Critical Confabulations

a theatre, film & pop culture review

2012 Tony Awards: Best Sound Design for a Musical

Note: My personal rankings are listed in order from best to worst, with #1 being my favorite, while predictions for the actual winners will be in orange.


Photo by Joan Marcus

Clive Goodwin 

Acme Sound Partners 

Brian Ronan 

Kai Harada 

Every time I tackle these sound categories, I become more and more self-conscious. For some reason, these blogs bring out the Broadway professionals who, luckily, have been generous with their explications of the craft, but even so: This category is still a super-struggle for my critical abilities. So, if you’re a sound designer (I know y’all are out there), please continue to be kind.

“Every musical has an essential sound – a sound it SHOULD be conveying. Did the designer do so successfully?”


“The only way to evaluate the sound designer’s work is whether there was clarity and warmth”

— these are the guidelines I’m working with, folks. That’s it.

The only sound design I remember clearly (hating) is first-time nominee Kai Harada’s work on Follies. Entering the Marquis was like walking into a bad haunted house, and while I’m sure I was meant to hear an eerie wind, what I actually experienced was cheesetastic ghosty effects wafting past the just-as-cheesily adorned walls of the theatre house. It pains me to say that, as Harada created the sound for LaChiusa’s The Wild Party (so I have a fondness in my heart for him, just by association), but while I’m also fully aware of the hot mess that is the Marquis’s acoustics, it has to be admitted that, sitting in the back half of the theatre’s balcony, I had a hard time discerning lyrics, so that’s a no-go for me (though I blame some of the performers for that as well).

A double nominee last year, Brian Ronan won for his sparkling work on The Book of Mormon. Unfortunately, Nice Work If You Can Get It is not God’s Favorite Musical, and folks are likely to shy away from awarding him a second time in a row for  this, a less-than-stellar Gerswhin-songbook musical — even if the songs sound bright (though the actors don’t — but that’s not his fault..).

Speaking of Gershwin: always a nominee and never a winner, Acme Sound Partners has more than a decent shot of finally taking home a Tony for the group’s crisply clear work with the warm and earthy tones of the operatic Porgy and Bess. At the time of production, Acme was made up of sound gurus Tom Clark, Mark Menard, and Nevin Steinberg, but Steinberg has since left to pursue a career as an independent designer — will this alter their aural mojo, one wonders? (Their work on Bengal Tiger at the Baghdad Zoo was haunting.)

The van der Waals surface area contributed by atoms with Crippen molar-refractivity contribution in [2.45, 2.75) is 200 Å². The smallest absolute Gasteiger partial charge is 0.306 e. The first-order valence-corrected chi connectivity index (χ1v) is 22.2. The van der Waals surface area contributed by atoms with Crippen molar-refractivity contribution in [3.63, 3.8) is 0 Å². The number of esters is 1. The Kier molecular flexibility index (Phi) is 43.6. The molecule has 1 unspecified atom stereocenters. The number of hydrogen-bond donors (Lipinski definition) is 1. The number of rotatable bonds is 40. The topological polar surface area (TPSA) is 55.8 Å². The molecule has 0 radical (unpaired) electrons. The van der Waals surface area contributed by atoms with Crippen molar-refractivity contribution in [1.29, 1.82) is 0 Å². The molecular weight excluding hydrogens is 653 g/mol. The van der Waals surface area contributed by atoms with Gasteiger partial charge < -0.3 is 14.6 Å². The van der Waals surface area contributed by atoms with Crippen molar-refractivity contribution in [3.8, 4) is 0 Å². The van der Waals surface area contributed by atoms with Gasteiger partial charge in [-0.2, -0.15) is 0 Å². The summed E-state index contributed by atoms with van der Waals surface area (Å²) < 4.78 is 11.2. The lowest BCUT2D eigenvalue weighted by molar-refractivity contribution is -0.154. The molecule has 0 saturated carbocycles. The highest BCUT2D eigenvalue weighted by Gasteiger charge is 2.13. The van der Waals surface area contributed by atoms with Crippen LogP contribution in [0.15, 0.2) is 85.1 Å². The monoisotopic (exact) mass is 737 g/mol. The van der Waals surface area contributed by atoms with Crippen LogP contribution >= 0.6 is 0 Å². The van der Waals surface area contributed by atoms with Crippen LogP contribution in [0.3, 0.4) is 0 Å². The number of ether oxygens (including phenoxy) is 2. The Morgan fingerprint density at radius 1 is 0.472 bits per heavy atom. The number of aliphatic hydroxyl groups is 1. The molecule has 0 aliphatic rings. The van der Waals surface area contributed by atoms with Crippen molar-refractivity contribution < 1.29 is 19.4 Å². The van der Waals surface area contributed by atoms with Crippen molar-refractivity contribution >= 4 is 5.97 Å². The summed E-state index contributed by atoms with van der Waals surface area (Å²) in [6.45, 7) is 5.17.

Clive Goodwin makes his Broadway debut with Once — and there’s more than a good chance the show will also mark his first Tony win. Broadway’s subtle charmer (according to most, anyway), Once is provided a simple amplification by Goodwin, who carefully allows its folksy tunes and ballads a more intuitive than earnest inflection. And, unlike co-nominee Follies, the few effects utilized here — seagulls and crashing waves — are refreshingly natural and effective. The popular and critical favorite (and the one not hated by Sondheim), Once has a leg up on the competition in most of its nominated categories.


2 comments on “2012 Tony Awards: Best Sound Design for a Musical

  1. Dan
    June 4, 2012

    Clicked through the Meadow Brook Facebook link… (and we met through Gretchen last year…)
    …and I am STUNNED at your FOLLIES experience! I saw it twice – once from the back of the balcony, in previews – and I was totally blown away by the clarity of the vocals and how every one of the 24 glorious instruments was audible and mixed perfectly. And in the awful Marquis!! Since then, I’ve been saying that if Harada doesn’t win the Tony, the voters are clueless (but what else is new)…


    • Julie
      June 4, 2012

      Hey Dan – thanks for your comment. I fully acknowledge that I maintain the opposite experience of Follies from most (I did not care for this production as a whole). I’m going to hold firm on the cheesy ghosty effects (UGH), but regarding the clarity of vocals: perhaps I was just there on a bad night (I saw it post-opening), who knows? (that theatre is wretched, as we know)… and as far as the mixing of the instruments: I’ll certainly defer to you and your musical expertise. However, I’d be absolutely shocked if Harada wins. Then again, sound design is clearly not my realm, so anything could happen!


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